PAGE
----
DIAMOND alignment processing time
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12 months ago
Dee • 0

Good day,

I have short reads from Illumina (paired-end, 150x2). I concatenated the two files (2.3GB each) (since the merging results were not good) before aligning with DIAMOND using blastx on HPC with 88 threads and 270GB RAM. I also added -b 8 -c 1 on the command. It's been running for almost 24 hours now. I'm wondering how long does it take to finish the alignment process? I'm thinking maybe my files are too big? What could be an alternative workaround?

Thank you!

DIAMOND HPC • 1.0k views
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Depends on the database you are aligning to. It sounds like you may have tens of millions or reads, if not hundreds of millions. Now, let's say that you can align 100 reads per second, which is debatable if your database is large. It would still take you at least 100,000+ seconds, which is ~28 hours. If you scale that to the actual number of reads, you should get a pretty good idea how long this would take. It sounds to me that you are looking at several days to a week.

What kind of sequencing have you done? What is the purpose of this alignment? Why don't you assemble the reads first and then align the contigs instead?

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Hello Mensur Dlakic!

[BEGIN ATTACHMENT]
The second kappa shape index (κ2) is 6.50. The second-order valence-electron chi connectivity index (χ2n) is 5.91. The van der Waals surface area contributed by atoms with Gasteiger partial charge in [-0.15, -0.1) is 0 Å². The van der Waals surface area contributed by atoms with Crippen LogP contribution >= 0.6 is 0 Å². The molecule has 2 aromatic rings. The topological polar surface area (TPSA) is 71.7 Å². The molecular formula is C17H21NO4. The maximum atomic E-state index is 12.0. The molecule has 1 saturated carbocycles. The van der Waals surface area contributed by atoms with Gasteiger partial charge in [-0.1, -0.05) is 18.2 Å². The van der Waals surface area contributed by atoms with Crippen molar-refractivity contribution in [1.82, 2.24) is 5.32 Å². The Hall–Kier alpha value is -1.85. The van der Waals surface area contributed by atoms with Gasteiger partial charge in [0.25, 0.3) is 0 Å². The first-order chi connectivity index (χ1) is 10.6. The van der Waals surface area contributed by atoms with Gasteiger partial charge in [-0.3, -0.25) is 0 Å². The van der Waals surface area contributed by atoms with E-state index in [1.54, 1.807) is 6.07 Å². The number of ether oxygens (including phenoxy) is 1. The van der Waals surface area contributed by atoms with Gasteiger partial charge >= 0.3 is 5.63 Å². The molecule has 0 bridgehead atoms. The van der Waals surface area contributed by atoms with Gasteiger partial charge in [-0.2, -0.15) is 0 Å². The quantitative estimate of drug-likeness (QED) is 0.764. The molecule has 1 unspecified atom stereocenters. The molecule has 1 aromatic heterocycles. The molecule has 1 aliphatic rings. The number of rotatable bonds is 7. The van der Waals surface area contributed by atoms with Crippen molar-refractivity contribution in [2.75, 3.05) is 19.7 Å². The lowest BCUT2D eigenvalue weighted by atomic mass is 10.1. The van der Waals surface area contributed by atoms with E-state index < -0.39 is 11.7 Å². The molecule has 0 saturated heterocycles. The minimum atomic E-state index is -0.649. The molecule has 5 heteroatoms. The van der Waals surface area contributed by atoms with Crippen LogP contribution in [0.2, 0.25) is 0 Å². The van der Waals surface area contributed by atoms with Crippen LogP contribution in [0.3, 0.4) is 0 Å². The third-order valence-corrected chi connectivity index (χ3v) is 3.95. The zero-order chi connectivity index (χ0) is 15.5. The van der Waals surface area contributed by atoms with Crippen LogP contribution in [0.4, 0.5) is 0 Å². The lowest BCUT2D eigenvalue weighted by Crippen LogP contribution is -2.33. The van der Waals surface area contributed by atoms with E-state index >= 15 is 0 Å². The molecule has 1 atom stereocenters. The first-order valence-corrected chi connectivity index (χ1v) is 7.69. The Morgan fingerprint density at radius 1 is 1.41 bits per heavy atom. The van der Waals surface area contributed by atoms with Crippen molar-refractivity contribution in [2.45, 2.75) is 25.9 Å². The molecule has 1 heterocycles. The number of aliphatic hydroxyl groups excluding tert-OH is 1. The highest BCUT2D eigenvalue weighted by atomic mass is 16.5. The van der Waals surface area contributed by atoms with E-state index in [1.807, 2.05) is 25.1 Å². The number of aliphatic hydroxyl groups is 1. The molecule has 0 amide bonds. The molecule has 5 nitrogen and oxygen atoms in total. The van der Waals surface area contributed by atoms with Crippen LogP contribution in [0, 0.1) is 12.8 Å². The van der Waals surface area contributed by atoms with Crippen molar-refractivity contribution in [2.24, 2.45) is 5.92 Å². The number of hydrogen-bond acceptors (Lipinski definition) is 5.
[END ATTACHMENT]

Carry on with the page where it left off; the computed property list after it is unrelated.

I've created a diamond database from NCBI nr. The reads are shotgun metagenomes. I'm planning to use the output file (.daa) as input to MEGAN for microbial community analysis.

How long do you think would it take if I use contigs for alignment?

Thank you!

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Now that I know you are searching against a non-redundant database, I would adjust my original estimate to something like a month. It should take significantly less for contigs, but probably still a long time. I don't think it is a productive task to search raw reads against the nt database, or in general to use MEGAN for this purpose any more. There are other tools you may want to consider:

After the assembly:

If you still want to continue doing it the way you started, you can try to estimate the time requirement on your own. Pick a reasonably large number of reads, say 0.5-1 million, and run your analysis on it. Then multiply it by the actual number of reads relative to this fraction, and you will get your estimate. I'd be very surprised if you weren't looking at weeks. Also, not sure how (and whether) MEGAN will handle the results from tens (hundreds?) of millions of sequences.

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Hello Mensur, many thanks for your answer, it was very clear. Me too I used diamond against nr and then MEGAN with the same problem. However I choose to use diamon/MEGAN not only to identify taxa but also to do the protein function classification. I wonder, can you suggest some faster alternative method to do the functional analysis? Thanks in advance!

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Just to be sure: you are searching against the nt database, not nr?

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Hello Mensur Dlakic!

I've mentioned in my comment that the database is nr. I'll also check and consider the other tools that you've mentioned.

Thank you very much for the information!

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Don't remember if MEGAN for some reason requires nr, but searching DNA sequences against the protein database may not give you optimal results when it comes to taxonomic classification. Many DNA sequences are clearly different when you compare them as such, but less so when translated into proteins.

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